Doctors Found The G-Spot; Now What?

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Doctors Found The G-Spot; Now What? [EXPERT]
Five steps to take now that you know it's real.

Our culture operates this way regarding sexuality, "sheltering" certain people from information, believing that we cannot handle it. I believe this only serves to increase our sense of shame and fear around sexuality and puts us in a childlike position, seen as unable to process information, and prone to overreact. 5 Sexual Myths That Are Holding You Back

It also makes it difficult for us to make good, educated decisions for ourselves and, taken to an extreme, denies people rights to informed consent and information. I believe in our ability to be sexually informed adults who are able to respond to sexual content without fear and shame, but the conversations we have about sexuality may need to change. I invite you to take ownership of your own sexual experience and pleasure and to become the expert for yourself.

So what should you do if you are curious about your own G-spot potential?

  1. Explore your own body. Take time to touch yourself in different places, alone or with a partner. The G-spot is the area about 2 inches inside your vagina towards the front of your body, easily reached by a finger. You can experiment with applying pressure there and see how it feels for you. Be aware that G-spot stimulation is only reported to feel good once you are already aroused, so go slow, take time to get excited, touch other parts of your body first to increase arousal. Get In Shape For Better Sex
  2. If it doesn't feel good to you, don't worry about it. Okay, so maybe that wasn't very exciting. Some women even find pressure in that spot uncomfortable. That doesn't mean there is anything wrong. You may wish to keep exploring stimulation there from different positions or at different times, or you may wish to drop exploration of this spot altogether. The important thing to remember is that there are many, many pathways to pleasure. Keep exploring your body to find what feels good. It is not about finding a button, it is about mapping all of the terrain.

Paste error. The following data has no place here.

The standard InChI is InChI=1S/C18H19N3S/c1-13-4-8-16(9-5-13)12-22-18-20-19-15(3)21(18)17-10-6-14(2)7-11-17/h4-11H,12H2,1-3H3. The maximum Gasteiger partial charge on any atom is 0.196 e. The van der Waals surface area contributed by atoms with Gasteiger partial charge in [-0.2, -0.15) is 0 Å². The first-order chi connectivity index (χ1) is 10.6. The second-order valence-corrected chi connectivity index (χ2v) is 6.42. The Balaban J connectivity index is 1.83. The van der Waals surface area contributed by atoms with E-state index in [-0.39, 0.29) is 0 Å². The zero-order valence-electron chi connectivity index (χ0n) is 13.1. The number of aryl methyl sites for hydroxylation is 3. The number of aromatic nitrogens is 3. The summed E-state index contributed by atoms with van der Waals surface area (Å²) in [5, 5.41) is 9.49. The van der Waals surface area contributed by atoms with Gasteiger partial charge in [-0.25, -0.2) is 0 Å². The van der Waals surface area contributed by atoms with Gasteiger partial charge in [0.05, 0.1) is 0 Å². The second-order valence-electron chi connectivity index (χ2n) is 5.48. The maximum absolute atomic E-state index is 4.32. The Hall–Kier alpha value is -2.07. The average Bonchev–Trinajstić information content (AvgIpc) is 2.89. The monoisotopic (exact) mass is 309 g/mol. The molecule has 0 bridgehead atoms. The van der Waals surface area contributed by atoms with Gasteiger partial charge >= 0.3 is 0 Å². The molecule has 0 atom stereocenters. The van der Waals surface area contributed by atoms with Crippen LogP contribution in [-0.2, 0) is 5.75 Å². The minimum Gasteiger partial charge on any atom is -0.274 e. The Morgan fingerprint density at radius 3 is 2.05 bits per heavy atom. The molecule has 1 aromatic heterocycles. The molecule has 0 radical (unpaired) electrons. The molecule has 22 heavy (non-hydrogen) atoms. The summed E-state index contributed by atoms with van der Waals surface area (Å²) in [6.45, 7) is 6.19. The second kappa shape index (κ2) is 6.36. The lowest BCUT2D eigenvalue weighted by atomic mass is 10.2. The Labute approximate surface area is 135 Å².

3. Don't compare yourself to others. Your sexuality is unique to you. It is not useful to try to perform like a porn star or keep up with your next door neighbor who talks about all the hot sex she is having. If you hear about something that really worked for someone else maybe you will want to try it, but do it for fun not because you think they have got it right and you need lessons. 5 Tips To Help You Decide When To Have Sex
  4. Find a doctor who will talk to you respectfully and openly about sex. If you feel like your doctor is keeping information from you or is dismissive of your personal experience, it is probably time to find a different doctor. You deserve to get accurate, complete information about your body and sexuality and to be able to share what you are feeling.
  5. If sex doesn't feel good, is uncomfortable, or just not as fun as you would like, don't give up. You may just not have found what works for you yet. Seek out someone who will support you and can talk to you about your specific experiences, hopes and concerns rather than generalities meant to apply to everyone. Find someone who is professional and compassionate. This may be a sex therapist, coach, or workshop leader. Slutbashing & Other Things To Know About Men & Sex

Alexander, B. (2012) "Doc claims he's found the G-spot" Vitals on msbc.com. (accessed 4/25/2012)

Article contributed by
Advanced Member

Melissa Fritchle

Author

Melissa Fritchle, MA, LMFT, is a holistic psychotherapist with a private practice in Capitola, CA specializing in sexuality and couple's issues. She is also an engaging sex educator traveling within the US and globally to support positive sexuality.

Visit her website to read her blog, Conscious Sexual Self, and for upcoming opportunities to connect with Melissa.

www.mf-therapy.com

Location: Capitola, CA
Credentials: LMFT, MA
Specialties: Couples/Marital Issues, LGBT Issues (Lesbian, Gay, Bisexual, Transgender), Sexuality
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